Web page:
Supermarket shopping with my dad a few weekends ago for the first time in years was both enlightening and entertaining. I discovered that I am even more man than I had ever thought.
Over the phone, I had been given the instruction “Tell your father to stop and get cat food and something to eat tonight.” Seems simple enough right? Just a quick stop. Wrong.
Wandering around the aisles of the enormous Sainsbury's locating the cat food became less important than browsing the toiletries aisle and grabbing at luxury self-indulgent items. Our hand-basket was overflowing with items and I was left clutching the excess, having to prop the cat food we finally selected last under both my arms. Our pet food aisle stop was hilarious. I never imaged shopping with Old Dear could be such fun. I was amazed by how long he took to choose a few boxes of cat food sachets, clearly overwhelmed by the choice. As an in-and-out shopper, I had quickly located the cheapest option but was told “the cats are fussy and won't like it, they have expensive tastes”. We walked along the aisle watching the feline models getting younger until we reached the kitten section still undecided but imagining the oldest of our cats, Jenny, doing the shopping and receiving her OAP's discount. Finally at least 30 minutes after arriving we settled on a more expensive brand and a cheaper one to try them out on.
I am not a good cook, mainly because I don't try and prefer to spend my time doing other things. Don't get me wrong – I love eating, in fact I love it far too much, to the detriment of my clothes and figure. When I food shop there is no list involved but I have an idea of how many days I am buying for and the kinds of items that I want. Quickly locating these items and the cheapest brands, I am keen to get out of there.
After my hilarious shopping trip with my dad that concluded with both of us in fits of laughter in the pet food aisle, I decided to check out the stats on male shoppers. I found a helpful article at http://www.medicinenet.com/script/main/art.asp?articlekey=50293 that told me more than half of men claim to do 60% or more of the family shopping, while more than 85% of women say they do most of the shopping.
Men get lost in today's fast-paced supermarkets, says David W. Stewart, the Robert E. Brooker Professor of Marketing at the University of Southern California's Marshall School of Business: "More and more men are picking up items at the grocery store but they are frequently following the instructions of the female in the household. Traditionally, the woman was the decision maker and shopper. Now the female is still the primary decision maker, but the shopping is more often shared by two individuals."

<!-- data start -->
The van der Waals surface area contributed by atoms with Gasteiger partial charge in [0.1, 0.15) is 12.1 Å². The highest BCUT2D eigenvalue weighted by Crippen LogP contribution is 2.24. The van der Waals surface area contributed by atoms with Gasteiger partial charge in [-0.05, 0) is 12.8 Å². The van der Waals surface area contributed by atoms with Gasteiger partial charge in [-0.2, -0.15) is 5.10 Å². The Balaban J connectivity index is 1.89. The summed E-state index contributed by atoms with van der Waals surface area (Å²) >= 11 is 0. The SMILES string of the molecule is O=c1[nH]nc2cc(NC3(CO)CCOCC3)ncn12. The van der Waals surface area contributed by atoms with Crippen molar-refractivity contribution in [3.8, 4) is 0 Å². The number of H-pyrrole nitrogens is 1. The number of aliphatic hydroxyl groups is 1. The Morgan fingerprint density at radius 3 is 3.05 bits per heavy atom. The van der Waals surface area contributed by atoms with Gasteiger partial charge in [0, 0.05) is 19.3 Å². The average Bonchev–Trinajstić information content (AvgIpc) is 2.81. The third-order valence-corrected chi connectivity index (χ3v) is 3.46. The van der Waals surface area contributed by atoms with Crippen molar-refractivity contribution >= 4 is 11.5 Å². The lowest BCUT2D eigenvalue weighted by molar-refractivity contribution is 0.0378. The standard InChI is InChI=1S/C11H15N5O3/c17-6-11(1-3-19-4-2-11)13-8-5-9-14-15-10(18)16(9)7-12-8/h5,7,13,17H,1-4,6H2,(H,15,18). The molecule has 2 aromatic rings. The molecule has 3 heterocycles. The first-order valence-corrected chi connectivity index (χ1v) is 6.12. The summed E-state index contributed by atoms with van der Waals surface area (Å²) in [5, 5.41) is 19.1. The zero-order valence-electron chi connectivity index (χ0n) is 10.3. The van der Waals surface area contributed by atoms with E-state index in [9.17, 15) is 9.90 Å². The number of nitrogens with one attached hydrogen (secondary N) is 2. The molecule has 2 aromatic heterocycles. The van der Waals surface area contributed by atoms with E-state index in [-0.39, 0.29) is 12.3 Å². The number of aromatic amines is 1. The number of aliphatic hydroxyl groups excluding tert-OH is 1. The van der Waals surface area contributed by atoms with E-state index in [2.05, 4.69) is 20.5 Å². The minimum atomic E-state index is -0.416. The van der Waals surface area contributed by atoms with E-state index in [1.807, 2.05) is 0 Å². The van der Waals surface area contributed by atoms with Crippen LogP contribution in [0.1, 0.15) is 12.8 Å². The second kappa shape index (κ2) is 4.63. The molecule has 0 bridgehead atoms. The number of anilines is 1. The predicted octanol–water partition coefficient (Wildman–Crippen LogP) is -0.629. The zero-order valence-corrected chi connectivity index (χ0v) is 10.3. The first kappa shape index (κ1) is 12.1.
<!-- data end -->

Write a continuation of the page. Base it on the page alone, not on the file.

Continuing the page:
David Mick, PhD, professor of marketing at the University of Virginia's McIntire School of Commerce and president-elect of the Association for Consumer Research agrees, saying: "There is no doubt that men's and women's shopping roles have changed. Men are more often going into grocery stores and buying categories of things they would not have bought a generation ago. It has been going on for the last 20 years, and has been steadily rising but that is a much more modest phenomenon than the rising trend of the female giving the male a list - complete with brand names. Men tend to go after specific grocery items while women are more likely to browse but it is not that males are more decisive, they are basically following orders. Women in many families are probably still expected to be the primary procurer of goods for the household; You might say it serves them in that role to have a wider radar of what is in the store and what is good for the household."
From this research it seems Old Dear and I have undergone gender expectation role-reversal. He was given a list that he followed and significantly embellished on while my average food shop is a quick affair with a mental check list closely followed. Perhaps all this will change when I have a family to cater for but in the meantime, I think perhaps it is best if Old Dear is confined to online shopping.